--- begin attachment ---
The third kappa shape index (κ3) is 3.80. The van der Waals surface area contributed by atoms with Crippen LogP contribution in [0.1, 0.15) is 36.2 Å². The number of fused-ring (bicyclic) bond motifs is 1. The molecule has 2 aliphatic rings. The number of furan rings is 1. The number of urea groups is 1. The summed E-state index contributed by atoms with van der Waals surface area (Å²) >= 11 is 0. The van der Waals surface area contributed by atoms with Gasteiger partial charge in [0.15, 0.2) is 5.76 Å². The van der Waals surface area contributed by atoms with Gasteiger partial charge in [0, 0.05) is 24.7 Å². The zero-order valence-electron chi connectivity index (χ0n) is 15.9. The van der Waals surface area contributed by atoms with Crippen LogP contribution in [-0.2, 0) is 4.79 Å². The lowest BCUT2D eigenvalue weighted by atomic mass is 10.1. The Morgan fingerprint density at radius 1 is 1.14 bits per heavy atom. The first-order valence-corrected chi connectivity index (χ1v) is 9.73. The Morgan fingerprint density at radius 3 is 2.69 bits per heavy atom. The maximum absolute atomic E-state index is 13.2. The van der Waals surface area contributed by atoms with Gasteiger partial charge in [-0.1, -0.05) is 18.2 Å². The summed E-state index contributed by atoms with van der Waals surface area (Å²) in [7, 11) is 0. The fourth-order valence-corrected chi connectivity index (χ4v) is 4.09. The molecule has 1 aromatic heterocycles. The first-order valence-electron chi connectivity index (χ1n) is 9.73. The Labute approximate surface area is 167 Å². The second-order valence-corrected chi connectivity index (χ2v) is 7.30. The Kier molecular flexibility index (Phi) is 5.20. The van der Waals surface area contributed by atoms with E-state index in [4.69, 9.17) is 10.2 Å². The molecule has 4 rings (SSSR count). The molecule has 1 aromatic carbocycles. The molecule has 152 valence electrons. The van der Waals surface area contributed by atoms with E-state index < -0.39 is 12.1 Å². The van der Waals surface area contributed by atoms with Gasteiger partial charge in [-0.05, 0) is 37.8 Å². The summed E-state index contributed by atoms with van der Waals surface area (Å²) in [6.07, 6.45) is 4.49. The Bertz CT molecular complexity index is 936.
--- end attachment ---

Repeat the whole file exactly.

The third kappa shape index (κ3) is 3.80. The van der Waals surface area contributed by atoms with Crippen LogP contribution in [0.1, 0.15) is 36.2 Å². The number of fused-ring (bicyclic) bond motifs is 1. The molecule has 2 aliphatic rings. The number of furan rings is 1. The number of urea groups is 1. The summed E-state index contributed by atoms with van der Waals surface area (Å²) >= 11 is 0. The van der Waals surface area contributed by atoms with Gasteiger partial charge in [0.15, 0.2) is 5.76 Å². The van der Waals surface area contributed by atoms with Gasteiger partial charge in [0, 0.05) is 24.7 Å². The zero-order valence-electron chi connectivity index (χ0n) is 15.9. The van der Waals surface area contributed by atoms with Crippen LogP contribution in [-0.2, 0) is 4.79 Å². The lowest BCUT2D eigenvalue weighted by atomic mass is 10.1. The Morgan fingerprint density at radius 1 is 1.14 bits per heavy atom. The first-order valence-corrected chi connectivity index (χ1v) is 9.73. The Morgan fingerprint density at radius 3 is 2.69 bits per heavy atom. The maximum absolute atomic E-state index is 13.2. The van der Waals surface area contributed by atoms with Gasteiger partial charge in [-0.1, -0.05) is 18.2 Å². The summed E-state index contributed by atoms with van der Waals surface area (Å²) in [7, 11) is 0. The fourth-order valence-corrected chi connectivity index (χ4v) is 4.09. The molecule has 1 aromatic heterocycles. The first-order valence-electron chi connectivity index (χ1n) is 9.73. The Labute approximate surface area is 167 Å². The second-order valence-corrected chi connectivity index (χ2v) is 7.30. The Kier molecular flexibility index (Phi) is 5.20. The van der Waals surface area contributed by atoms with E-state index in [4.69, 9.17) is 10.2 Å². The molecule has 4 rings (SSSR count). The molecule has 1 aromatic carbocycles. The molecule has 152 valence electrons. The van der Waals surface area contributed by atoms with E-state index < -0.39 is 12.1 Å². The van der Waals surface area contributed by atoms with Gasteiger partial charge in [-0.05, 0) is 37.8 Å². The summed E-state index contributed by atoms with van der Waals surface area (Å²) in [6.07, 6.45) is 4.49. The Bertz CT molecular complexity index is 936.